Turner, Stansfield. Burn Before Reading: Presidents, CIA Directors, and Secret Intelligence. New York: Hyperion Books, 2005.
Clark comment: Beyond its ridiculous title, Admiral Turner's survey of the relationships between Presidents and their DCIs is relatively brief, reads easily, and is filled with insights from the perspective of one who has been there. It is not necessary to agree with Turner's take on the history of the DCIs and their presidents, nor with his view of what needs to be done, to acknowledge the importance of his thoughts on such matters.
DKR, AFIO WIN 34-05 (6 Sep. 2005), notes that President Carter's DCI believes that "very few presidents worked well with their DCIs. Relationships were often severely strained over matters of politics, personality and loyalty.... In Turner's view, the difficulties in relations between presidents and DCIs led directly to the agency failing to prevent 9/11 and its faulty views on Saddam Husseins WMD program."
For Peake, Studies 50.1 (Mar. 2006), this as "a very interesting book." The former DCI "has given us an insightful, top-down look at the relationships between all heads of American intelligence from William Donovan to George Tenet and the presidents they served." He "is unexpectedly candid in discussing" his tenure as DCI. The admiral "takes no glee in the fact that most of his recommendations" for increasing the DCI's authority to manage the Intelligence Community "were echoed in the 9/11 Commission Report.... In the end, Turner suggests that breaking up the CIA ... would be best for the nation.... There is historical food for thought and discussion here."
Hutchinson, IJI&C 19.3 (Fall 2006), finds that "[t]he two most prominent issues in Turner's book are his continuing distrust of the CIA's Directorate of Operations and his strong emphasis upon increasing the authority of the DCI, now the Director of National Intelligence (DNI), to match the responsibilities of the office." To Singley, DIJ 16.1 (2007), this work "must be given high marks overall for the information on the foundations" of the American Intelligence Community.
[CIA/00s/Gen & DCIs/Gen]
Turner, Stansfield. "Intelligence for a New World Order." Foreign Affairs 70, no. 4 (Fall 1991): 150-166.
Turner, Stansfield. "Reforming Intelligence." Christian Science Monitor, 19 Feb. 2003, 9.
The former DCI endorses the concept of a newly empowered DCI/DNI, noting that "it is only common sense that when intelligence activities ... are spread across 14 semiautonomous agencies, some single individual ought to be placed in charge." He adds, however, that "subordinating military intelligence requirements to those of the DNI will not be an easy task."
Turner also believes that the U.S. Intelligence Community "is unnecessarily large and unwieldy. It should be drastically reduced in size so as to encourage greater exchange of highly sensitive data and close teamwork. The Army, Navy, Air Force, Marine Corps, and Coast Guard ... do not need to be part of the larger, strategic intelligence community -- nor do the Treasury Department and the Drug Enforcement Agency."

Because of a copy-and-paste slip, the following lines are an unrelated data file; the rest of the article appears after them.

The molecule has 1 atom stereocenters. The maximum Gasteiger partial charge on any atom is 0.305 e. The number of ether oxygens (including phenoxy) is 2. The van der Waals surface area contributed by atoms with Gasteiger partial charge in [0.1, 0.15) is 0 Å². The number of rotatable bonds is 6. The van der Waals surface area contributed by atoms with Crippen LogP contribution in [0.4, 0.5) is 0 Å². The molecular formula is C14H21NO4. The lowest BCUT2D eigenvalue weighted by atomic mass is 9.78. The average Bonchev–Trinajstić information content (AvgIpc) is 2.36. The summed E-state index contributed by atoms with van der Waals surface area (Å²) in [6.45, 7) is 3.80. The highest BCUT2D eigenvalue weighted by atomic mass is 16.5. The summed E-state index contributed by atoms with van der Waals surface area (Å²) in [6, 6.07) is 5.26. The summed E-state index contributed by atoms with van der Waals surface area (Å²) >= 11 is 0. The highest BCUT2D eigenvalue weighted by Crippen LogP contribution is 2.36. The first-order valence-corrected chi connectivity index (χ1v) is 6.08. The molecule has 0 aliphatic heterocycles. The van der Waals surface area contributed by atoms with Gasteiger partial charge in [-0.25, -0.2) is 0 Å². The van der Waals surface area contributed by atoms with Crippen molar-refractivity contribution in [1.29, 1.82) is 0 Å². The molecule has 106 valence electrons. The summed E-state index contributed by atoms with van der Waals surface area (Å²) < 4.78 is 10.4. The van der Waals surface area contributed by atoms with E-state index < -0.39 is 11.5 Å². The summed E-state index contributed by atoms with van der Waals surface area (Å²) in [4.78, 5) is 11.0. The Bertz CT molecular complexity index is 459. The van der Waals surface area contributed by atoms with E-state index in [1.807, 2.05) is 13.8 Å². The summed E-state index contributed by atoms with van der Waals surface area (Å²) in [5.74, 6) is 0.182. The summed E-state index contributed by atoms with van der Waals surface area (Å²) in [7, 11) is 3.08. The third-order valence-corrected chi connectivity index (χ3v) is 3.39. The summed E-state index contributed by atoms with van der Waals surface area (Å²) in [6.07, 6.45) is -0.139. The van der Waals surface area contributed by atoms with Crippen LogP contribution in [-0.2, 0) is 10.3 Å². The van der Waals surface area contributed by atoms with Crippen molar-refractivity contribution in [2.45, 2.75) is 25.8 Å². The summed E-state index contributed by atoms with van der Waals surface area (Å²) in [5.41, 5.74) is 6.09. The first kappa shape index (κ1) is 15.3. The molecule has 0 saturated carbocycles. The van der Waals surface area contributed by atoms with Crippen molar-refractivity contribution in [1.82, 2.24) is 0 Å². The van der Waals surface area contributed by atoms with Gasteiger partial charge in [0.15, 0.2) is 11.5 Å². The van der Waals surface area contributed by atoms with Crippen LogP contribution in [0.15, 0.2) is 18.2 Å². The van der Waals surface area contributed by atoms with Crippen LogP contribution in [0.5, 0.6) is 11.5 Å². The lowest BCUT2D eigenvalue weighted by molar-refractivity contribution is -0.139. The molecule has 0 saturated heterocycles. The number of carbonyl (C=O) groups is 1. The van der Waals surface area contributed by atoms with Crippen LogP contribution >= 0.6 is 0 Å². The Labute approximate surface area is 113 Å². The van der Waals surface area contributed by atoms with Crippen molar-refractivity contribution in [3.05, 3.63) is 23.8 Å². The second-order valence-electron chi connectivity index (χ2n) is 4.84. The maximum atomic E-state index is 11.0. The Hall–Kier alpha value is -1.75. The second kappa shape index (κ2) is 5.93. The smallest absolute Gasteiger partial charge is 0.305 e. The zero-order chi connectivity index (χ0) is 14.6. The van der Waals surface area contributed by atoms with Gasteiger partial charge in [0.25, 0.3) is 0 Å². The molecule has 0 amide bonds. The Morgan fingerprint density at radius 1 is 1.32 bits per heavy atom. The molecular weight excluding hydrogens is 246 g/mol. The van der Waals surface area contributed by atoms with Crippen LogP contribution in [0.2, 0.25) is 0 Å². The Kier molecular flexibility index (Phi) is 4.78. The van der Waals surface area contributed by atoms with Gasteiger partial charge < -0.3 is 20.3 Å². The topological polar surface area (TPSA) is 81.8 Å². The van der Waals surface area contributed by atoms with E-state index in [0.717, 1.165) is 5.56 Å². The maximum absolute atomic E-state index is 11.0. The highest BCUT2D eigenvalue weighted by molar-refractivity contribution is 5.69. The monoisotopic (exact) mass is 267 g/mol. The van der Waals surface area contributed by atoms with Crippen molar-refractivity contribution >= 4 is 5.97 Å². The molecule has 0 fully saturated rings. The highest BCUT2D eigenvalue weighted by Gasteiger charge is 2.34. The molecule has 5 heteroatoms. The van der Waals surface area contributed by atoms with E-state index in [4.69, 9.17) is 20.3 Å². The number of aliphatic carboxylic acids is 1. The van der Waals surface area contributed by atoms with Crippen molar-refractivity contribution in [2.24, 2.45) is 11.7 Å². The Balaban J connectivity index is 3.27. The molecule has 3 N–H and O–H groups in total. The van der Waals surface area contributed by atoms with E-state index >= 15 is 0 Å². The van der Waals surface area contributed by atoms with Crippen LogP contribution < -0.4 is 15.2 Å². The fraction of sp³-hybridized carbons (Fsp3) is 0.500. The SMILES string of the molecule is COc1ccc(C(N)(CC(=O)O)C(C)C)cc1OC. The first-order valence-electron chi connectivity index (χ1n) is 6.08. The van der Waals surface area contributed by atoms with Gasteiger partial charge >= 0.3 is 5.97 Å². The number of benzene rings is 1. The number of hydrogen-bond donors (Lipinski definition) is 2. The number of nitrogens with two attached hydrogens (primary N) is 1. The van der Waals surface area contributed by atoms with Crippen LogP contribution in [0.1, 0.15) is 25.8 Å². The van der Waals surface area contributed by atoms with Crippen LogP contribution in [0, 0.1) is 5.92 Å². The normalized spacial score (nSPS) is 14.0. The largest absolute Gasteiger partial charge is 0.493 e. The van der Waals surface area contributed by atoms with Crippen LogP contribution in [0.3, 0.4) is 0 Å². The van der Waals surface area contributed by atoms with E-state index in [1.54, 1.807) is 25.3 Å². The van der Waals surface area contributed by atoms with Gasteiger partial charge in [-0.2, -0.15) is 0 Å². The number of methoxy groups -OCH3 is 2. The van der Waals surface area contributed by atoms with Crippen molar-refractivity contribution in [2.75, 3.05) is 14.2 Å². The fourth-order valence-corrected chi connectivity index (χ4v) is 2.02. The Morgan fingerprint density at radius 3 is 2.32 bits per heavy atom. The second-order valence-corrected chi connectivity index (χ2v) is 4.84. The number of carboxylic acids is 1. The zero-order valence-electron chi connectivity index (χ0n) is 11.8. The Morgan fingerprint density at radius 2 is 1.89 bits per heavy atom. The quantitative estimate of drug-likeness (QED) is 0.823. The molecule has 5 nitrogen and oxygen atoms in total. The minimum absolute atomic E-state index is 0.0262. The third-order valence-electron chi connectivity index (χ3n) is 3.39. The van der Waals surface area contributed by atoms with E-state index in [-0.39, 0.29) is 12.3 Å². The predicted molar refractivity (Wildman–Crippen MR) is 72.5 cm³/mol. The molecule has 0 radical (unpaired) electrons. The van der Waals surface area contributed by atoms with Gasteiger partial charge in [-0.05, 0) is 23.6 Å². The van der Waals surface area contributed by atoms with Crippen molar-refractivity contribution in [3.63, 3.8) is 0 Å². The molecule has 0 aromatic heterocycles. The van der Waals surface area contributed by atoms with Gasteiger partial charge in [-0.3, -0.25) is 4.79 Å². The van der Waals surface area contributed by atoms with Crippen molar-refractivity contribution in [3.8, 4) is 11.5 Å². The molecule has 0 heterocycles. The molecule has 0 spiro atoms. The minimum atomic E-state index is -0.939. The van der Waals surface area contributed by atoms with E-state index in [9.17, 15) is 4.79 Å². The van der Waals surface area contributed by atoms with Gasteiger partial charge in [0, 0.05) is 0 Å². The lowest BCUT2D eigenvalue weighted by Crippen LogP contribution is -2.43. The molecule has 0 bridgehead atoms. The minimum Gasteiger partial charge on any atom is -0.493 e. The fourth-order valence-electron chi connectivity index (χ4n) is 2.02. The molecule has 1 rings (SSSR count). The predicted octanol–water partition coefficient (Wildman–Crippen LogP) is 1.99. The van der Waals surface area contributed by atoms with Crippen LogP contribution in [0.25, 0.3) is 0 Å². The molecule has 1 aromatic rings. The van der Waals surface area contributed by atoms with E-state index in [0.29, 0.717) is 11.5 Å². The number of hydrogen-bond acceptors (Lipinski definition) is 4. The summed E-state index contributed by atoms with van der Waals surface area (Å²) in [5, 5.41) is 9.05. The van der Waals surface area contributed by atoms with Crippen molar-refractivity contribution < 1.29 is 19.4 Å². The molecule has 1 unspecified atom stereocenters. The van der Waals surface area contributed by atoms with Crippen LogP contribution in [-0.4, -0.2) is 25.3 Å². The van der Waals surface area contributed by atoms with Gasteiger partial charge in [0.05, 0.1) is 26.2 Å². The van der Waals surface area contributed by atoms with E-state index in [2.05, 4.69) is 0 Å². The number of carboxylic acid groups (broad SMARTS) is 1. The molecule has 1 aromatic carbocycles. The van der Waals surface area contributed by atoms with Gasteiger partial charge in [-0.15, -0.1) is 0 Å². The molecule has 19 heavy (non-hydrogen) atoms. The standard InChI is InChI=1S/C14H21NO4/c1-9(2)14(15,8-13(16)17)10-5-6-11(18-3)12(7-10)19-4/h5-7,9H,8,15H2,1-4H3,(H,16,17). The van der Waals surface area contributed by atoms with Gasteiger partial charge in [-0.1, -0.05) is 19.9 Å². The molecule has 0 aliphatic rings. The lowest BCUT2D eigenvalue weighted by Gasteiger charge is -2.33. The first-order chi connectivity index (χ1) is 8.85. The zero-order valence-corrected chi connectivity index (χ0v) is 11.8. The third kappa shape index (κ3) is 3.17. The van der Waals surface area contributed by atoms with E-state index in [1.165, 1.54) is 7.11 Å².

Turner, Stansfield. Secrecy and Democracy: The CIA in Transition. Boston: Houghton Mifflin, 1985. JK468I6T87
Halpern, IJI&C 1.1, argues that Turner holds "simplistic views of espionage, counterintelligence, and covert action ... [with] little understanding or appreciation ... that people, and their handling, are the essence of intelligence.... [He] had little appreciation for the people, the organization, the history, or the activities of the service he headed and did not take the time to learn." The book constitutes a "defense by Turner of his efforts as DCI.... [O]ne should not be too logical in examining his recommendations on organization, or take them too seriously."
Clark comment: This is an overly harsh assessment of Stansfield Turner the person (as opposed to Stansfield Turner the DCI). I do not argue that Admiral Turner was the best possible match for the job of DCI. However, I am not sure who would have been at the juncture when he assumed office, given the attitude toward intelligence that his boss brought to his job. With regard to Halpern's views of Turner's recommendations on organization, a review of the literature on "reorganization" of the CIA, which has become so prevalent in the 1990s, certainly does not cast Turner's thoughts on the matter in a particularly negative light.
[CIA/DCIs/Turner; CIA/Memoirs; GenPostwar/70s/Iran]
Turner, Stansfield. Terrorism and Democracy. Boston: Houghton Mifflin, 1991.
Charters, I&NS 9.3, sees this book as a "combination of insider memoir, policy critique, and policy prescription." However, it is "not a comprehensive attempt to explore the fundamental issues arising from the challenge of political terrorism." Of the book's 28 chapters, 17 are devoted to the Iran hostage crisis. "The portrait of the president is hardly flattering: an indecisive man given to procrastination.... The chapters covering the Reagan era, nine in all, are by far the weaker components of the book.... Scholars of intelligence and terrorism ... will find no new insights in this book."
Rosenfeld, WPNWE, 10-16 Jun. 1991, sees Turner's work differently, calling it "a tersely written, personally unsparing and otherwise exceptionally valuable study of how the United States has handled and should handle incidents of international terrorism."
[CIA/DCIs/Turner; CIA/Memoirs; GenPostwar/80s/Iran/HostageRescue; Terrorism]
Turner, Stansfield, and George Thibault. "Intelligence: The Right Rules." Foreign Policy 48 (Fall 1982): 122-138.
Lowenthal notes that this article is "[s]omewhat dated, but useful for viewing attitudinal differences between successive administrations."
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